Unmanned Systems Technology 025 | iXblue DriX I Maintenance I UGVs I IDEX 2019 I Planck Aero Shearwater I Sky Power hybrid system I Delph Dynamics RH4 I GCSs I StreetDrone Twizy I Oceanology Americas 2019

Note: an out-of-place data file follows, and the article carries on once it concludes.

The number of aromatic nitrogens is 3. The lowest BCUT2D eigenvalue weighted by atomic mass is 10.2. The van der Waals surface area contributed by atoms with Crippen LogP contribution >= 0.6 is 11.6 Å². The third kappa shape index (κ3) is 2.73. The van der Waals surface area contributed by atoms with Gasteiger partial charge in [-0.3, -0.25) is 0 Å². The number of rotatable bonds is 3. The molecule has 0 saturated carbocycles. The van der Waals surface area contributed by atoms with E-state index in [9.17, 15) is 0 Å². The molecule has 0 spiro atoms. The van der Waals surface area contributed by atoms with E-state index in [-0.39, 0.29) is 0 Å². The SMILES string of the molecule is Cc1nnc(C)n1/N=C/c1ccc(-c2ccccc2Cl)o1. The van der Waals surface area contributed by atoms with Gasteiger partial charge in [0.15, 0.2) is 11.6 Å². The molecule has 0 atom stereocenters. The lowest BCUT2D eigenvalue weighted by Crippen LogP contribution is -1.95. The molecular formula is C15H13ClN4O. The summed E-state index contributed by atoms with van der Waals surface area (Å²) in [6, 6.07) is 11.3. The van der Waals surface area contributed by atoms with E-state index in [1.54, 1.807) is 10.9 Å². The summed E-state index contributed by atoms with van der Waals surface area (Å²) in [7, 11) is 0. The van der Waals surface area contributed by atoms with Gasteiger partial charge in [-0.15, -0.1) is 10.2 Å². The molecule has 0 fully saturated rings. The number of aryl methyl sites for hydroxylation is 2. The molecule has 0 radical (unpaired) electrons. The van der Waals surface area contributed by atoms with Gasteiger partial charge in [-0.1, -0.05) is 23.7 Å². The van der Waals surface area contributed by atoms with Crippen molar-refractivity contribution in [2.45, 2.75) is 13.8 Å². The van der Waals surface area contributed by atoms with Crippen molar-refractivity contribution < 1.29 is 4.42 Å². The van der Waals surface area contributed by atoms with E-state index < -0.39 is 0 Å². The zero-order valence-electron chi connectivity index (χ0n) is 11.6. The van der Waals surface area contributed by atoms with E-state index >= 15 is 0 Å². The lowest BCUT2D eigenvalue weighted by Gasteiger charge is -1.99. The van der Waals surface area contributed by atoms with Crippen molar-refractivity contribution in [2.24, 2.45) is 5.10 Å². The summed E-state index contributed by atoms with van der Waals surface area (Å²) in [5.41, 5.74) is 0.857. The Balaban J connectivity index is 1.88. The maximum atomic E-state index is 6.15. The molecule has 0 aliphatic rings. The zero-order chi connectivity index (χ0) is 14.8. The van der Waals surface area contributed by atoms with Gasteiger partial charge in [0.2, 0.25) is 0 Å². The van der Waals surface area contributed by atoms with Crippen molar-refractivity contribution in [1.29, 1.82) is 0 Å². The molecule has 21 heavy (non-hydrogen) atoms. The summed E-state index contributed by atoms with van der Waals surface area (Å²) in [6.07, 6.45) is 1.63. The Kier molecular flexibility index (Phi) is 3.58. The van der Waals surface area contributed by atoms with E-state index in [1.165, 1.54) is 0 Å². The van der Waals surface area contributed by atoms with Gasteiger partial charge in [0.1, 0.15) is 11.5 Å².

77 the control software depending on a customer’s requirements. Others start from the control and mission planning software, and add hardware around that, often in the form of a rugged laptop or tablet computer. The move to more autonomous operation is also changing the design requirements of the GCS. While there is still a need to operate an unmanned platform remotely, increasingly the operator is just setting the mission parameters and monitoring the activity to make sure everything is working correctly, monitoring the video feed from the craft and only taking over control in exceptional circumstances. That is driving a need for larger displays and more sophisticated and targeted software that shows more of the mission’s parameters. A new generation of GCS software that can handle the real- time data, video and interactive mission planning is therefore needed. The choice of operating systems is also opening up more challenges for GCS developers. Custom software running on Linux has been the mainstream platform for mission planning and control, but end- users are now requesting more support for the Windows and Android operating systems. Windows 7 has reached the end of its support, and mainstream processors with long support life from Intel and AMD run Windows 10, allowing end-users to add their own custom software functions, called extensions. This long lifetime (of five to seven years) of the processors is a key factor for high-end GCS designs, which can take more than two years to define and build, and be in operation for a further 10 years or more. There are challenges with providing support for Android, however, as it is not available in off-the-shelf rugged hardware, with high levels of protection against water and dust, as determined by ingress protection ratings such as IP67 and IP68. Mainstream consumer tablets also cannot be used as they have a limited product lifetime, of only a few years. This even has an acronym of its own – diminished manufacturing sources (DMS). The form factors of GCSs also vary tremendously. For a remotely piloted aircraft that can fly across the Atlantic Ocean, for example, the latest GCS has six HD screens and a single operator, rather than needing two operators. It is Linux-based but needed a complex design review of more than 700 human- machine interface (HMI) factors to allow one person to monitor the UAV. This type of high-end GCS has a glass cockpit designed for a single operator but it reduces the workload by displaying electronic checklists and integrated mission data information. However, it still has full physical and functional separation between the payload operation and the safety- critical operational flight program, which previously required two people. This separation allows payloads such as new cameras to be integrated, tested and fielded more quickly, as the changes to the payload operation do not impact on the flight operation. It uses a modular architecture that allows different components to be replaced without disturbing the overall GCS design, and so helps avoid the costs of DMS and equipment shortages. At the other end of the scale, a GCS can be as simple as a tablet connected directly to a joystick and a data interface, but this design is vulnerable to a failure of the battery or accessories such as a joystick controller attached via the USB port. Ground control stations | Focus Processor lifetime is a key factor for high-end GCSs, which can take more than two years to build, and operate for another 10 or so Unmanned Systems Technology | April/May 2019 The latest GCS for the MQ-9 UAV incorporates more than 700 design changes to support a single operator (Courtesy of General Atomic)